Technical writers or non fiction writers scribble to pay the bills and for the love of the analytical or the exercise of truth or deception.

Fiction authors write to illuminate their world or escape it.

Whichever kind of writer, it's all about staying alive and helping or entertaining others.

The Writing Life

Like most writers, I have a love of reading and the power of words. When I was younger, I read everything I could get my hands on, but I don’t consider myself well read. I consumed books like a starved person, so quickly I hardly knew what I had read. By some strange process of osmosis, I learned from everything I read, but I cannot give you an erudite discussion of characters, plots, or authors. I can only tell you it’s lodged some where in the core of my being and informs my writing.

In addition to reading, I’ve spent a life time writing---from that first elementary school composition to my college days when I studied French literature and wrote explications de texte. Along the way, I fell into technical writing--to put food on the table and pay bills. In the 90s, I had the good fortune to take a dialog class with Sol Stein, former owner of Stein & Day publishers in New York and a prolific author. That led to his California-based writers’ group, Chapter One. It was a rigorous, ego-bruising experience, but I was intent on learning everything I could about fiction writing. A few years ago, I also had the good fortune to study with another writer, Louella Nelson, an experienced romance writer and teacher of fiction writing. She provided a different perspective and balance to my writing.

My novel, DREAMING OF LAUGHING HAWK, a mainstream, Sixties era novel, is available on Amazon in print and ebook (also available in Canada, Europe, Japan, and Brazil). Download a free sample. If you like it, I hope you'll download the book and post a review on Amazon.

Monday, April 15, 2013

Creativity: Staying Alive

I retired in June 2012 from my position as a supervisor of technical writing. I had grown tired of living in a cubicle eight hours a day. All those years spent in various companies felt like a replay of the movie Office Space. Boredom with the same hum-drum tasks and the stupidities of office politics left me yearning for freedom. I plotted my escape: paying off the mortgage and working out all the details of finances and medical insurance.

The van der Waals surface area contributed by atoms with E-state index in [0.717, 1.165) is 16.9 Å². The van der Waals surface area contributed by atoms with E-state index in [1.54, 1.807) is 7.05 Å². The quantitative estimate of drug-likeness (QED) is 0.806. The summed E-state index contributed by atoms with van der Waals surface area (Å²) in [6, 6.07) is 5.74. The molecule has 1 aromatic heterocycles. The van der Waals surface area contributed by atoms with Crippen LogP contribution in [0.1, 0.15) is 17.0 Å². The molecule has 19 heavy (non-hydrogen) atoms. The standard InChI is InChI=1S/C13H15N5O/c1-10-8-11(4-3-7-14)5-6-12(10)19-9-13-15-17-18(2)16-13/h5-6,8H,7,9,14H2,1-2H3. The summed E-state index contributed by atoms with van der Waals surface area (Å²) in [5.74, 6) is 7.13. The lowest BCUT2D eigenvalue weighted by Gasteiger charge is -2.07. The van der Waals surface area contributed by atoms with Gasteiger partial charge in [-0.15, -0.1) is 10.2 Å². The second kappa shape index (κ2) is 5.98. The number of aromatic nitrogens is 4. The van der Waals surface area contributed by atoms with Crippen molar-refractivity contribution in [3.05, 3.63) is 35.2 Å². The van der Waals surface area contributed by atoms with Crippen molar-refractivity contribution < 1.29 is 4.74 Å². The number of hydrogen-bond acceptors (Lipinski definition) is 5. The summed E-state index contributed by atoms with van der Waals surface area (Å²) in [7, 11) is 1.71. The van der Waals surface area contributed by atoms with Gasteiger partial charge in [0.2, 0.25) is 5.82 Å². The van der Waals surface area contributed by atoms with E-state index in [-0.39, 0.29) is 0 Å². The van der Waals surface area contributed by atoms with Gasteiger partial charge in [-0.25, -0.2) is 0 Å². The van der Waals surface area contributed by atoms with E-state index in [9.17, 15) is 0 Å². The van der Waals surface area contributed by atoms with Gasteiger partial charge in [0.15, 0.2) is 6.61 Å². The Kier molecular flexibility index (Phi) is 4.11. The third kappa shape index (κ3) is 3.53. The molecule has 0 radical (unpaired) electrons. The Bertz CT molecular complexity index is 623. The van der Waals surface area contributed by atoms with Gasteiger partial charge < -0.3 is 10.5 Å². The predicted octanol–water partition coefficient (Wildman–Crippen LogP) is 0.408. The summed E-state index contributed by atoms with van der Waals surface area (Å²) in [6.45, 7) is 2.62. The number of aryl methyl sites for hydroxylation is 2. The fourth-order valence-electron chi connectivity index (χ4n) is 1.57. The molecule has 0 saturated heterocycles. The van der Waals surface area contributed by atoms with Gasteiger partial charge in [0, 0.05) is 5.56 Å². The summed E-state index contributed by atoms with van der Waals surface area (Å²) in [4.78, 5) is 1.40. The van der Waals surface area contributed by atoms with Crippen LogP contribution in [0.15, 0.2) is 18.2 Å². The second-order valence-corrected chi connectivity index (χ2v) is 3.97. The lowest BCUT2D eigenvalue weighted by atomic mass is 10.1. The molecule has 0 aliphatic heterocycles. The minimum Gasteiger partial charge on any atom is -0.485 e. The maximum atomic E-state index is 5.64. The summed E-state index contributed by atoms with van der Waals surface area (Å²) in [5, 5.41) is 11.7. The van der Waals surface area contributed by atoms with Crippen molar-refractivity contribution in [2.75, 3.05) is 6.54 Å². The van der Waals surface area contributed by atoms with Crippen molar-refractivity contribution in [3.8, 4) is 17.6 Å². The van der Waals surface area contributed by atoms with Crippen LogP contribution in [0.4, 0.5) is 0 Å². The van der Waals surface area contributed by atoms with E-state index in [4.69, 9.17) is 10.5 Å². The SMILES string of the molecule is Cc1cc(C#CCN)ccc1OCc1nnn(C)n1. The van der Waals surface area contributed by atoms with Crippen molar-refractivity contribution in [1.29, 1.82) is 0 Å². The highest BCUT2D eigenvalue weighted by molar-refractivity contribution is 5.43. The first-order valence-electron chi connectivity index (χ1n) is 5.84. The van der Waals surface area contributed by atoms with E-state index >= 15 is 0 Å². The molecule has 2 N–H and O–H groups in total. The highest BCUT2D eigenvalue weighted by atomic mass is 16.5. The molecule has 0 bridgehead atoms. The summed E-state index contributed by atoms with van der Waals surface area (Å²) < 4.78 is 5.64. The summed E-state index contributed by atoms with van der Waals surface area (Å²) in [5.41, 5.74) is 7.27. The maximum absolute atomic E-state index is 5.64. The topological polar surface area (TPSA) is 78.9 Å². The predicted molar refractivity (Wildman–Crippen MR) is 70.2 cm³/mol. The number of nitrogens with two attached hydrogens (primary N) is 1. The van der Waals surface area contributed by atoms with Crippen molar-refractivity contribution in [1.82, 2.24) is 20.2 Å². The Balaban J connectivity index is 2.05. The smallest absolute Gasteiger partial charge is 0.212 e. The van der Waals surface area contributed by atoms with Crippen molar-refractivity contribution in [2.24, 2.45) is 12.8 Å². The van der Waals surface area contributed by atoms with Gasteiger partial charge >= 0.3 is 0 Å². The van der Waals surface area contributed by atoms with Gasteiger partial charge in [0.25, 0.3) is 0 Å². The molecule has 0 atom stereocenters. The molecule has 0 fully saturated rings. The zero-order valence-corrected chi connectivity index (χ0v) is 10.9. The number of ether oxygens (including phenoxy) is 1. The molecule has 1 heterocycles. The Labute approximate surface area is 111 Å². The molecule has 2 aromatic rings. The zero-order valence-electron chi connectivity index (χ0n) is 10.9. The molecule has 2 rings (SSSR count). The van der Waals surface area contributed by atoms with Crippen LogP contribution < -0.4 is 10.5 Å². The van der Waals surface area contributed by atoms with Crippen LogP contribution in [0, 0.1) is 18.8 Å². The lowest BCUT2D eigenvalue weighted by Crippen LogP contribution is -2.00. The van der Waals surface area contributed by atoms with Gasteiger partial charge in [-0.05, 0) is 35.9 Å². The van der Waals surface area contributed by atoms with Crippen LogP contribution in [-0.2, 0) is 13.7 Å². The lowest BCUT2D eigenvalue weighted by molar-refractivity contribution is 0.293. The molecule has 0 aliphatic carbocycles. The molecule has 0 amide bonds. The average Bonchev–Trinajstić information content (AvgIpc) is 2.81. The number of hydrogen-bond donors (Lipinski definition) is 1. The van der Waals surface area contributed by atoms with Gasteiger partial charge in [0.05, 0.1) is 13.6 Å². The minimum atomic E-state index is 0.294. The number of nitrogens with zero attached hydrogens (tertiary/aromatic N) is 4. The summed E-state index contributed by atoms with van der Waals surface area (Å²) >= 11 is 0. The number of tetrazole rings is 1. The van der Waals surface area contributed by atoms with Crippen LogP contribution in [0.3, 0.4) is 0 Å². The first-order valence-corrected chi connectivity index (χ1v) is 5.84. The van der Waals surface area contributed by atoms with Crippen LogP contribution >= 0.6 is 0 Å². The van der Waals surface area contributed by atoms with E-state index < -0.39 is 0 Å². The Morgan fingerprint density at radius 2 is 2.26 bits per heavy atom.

The first thing I did upon retirement was to finish my novel, Dreaming of Laughing Hawk, which had been sitting on the back burner for so many years. I enrolled in a class to learn how to self publish my book and managed to get through the process without too many mistakes. Marketing the book is another issue. I hate standing in a crowd of millions and trying to get anyone to take notice of my book.  Look at me! I wrote a book. Please buy it! My email inbox is filled with marketing offers from other authors trying to sell their books--sign up for this contest, click this link. There are all kinds of advice from different self-appointed gurus trying to sell a class, author services, or their how-to book. It makes my head spin trying to separate the good advice from the not-so-good advice. I admit to being resentful about this marketing game. I drag my feet and wince every time my husband tries to promote my book to neighbors and friends. I know--I'm whining and wandering off the subject of creativity.

Being creative is my obsession, especially since I retired. It's what keeps me alive. Let's face it, you never know how many days you will be given on this earth or when disease or disaster might strike and take away your abilities to do all the things you enjoy. My list of creative endeavors is long and there are not enough hours in the day--writing, painting, gardening, cooking, sewing, remodeling and on and on.

I see the world through this prism of creation. Creativity is a way to communicate with others by giving them something special. It can be as simple as cooking a good meal for someone or as complex as discovering a cure for cancer or raising a child. My obsession has made me more driven than ever. It seems that everything I touch is imbued with some kind of impatient magic. I am watching the clock, aware that time will run out on me sooner or later. A year ago this month my stepmother died. A month later my father died. These were big losses for me but especially for my stepsister. To compound her grief, she also lost her mother-in-law in that same period of time. Now a year later she has lost her husband to cancer. Four deaths in a year is a heavy burden for anyone to bear. It reminds me how precious the time is and how you must make the most of it for yourself and others.

So how do you make your time on earth count for something? What makes you feel alive? How do you separate yourself from the day-to-day drudgery and find that sweet spot?


  1. Hey, found you on WLC and got your comment on my website :D Thank you for stopping by and I hope to see more from you!

  2. I found your great blog through the WLC Blog Follows on the World Literary Cafe! Great to connect!

  3. I found your great blog through the WLC Blog Follows on the World Literary Cafe! Great to connect! Follow me on my blog at

  4. Creativity keeps us active and, I believe, grateful for what is as well as what we can become. When I find myself too caught up in the rat race to indulge creative outlets for long, I get real antsy. So I have to schedule time to make sure I don't shove creativity aside for long.

    I found your great blog through the WLC Blog Follows on the World Literary Cafe! Great to connect!

  5. Yes, creativity is what keeps us going and gives meaning to our lives. Creativity is also about communicating with others as well as touching base with ourselves.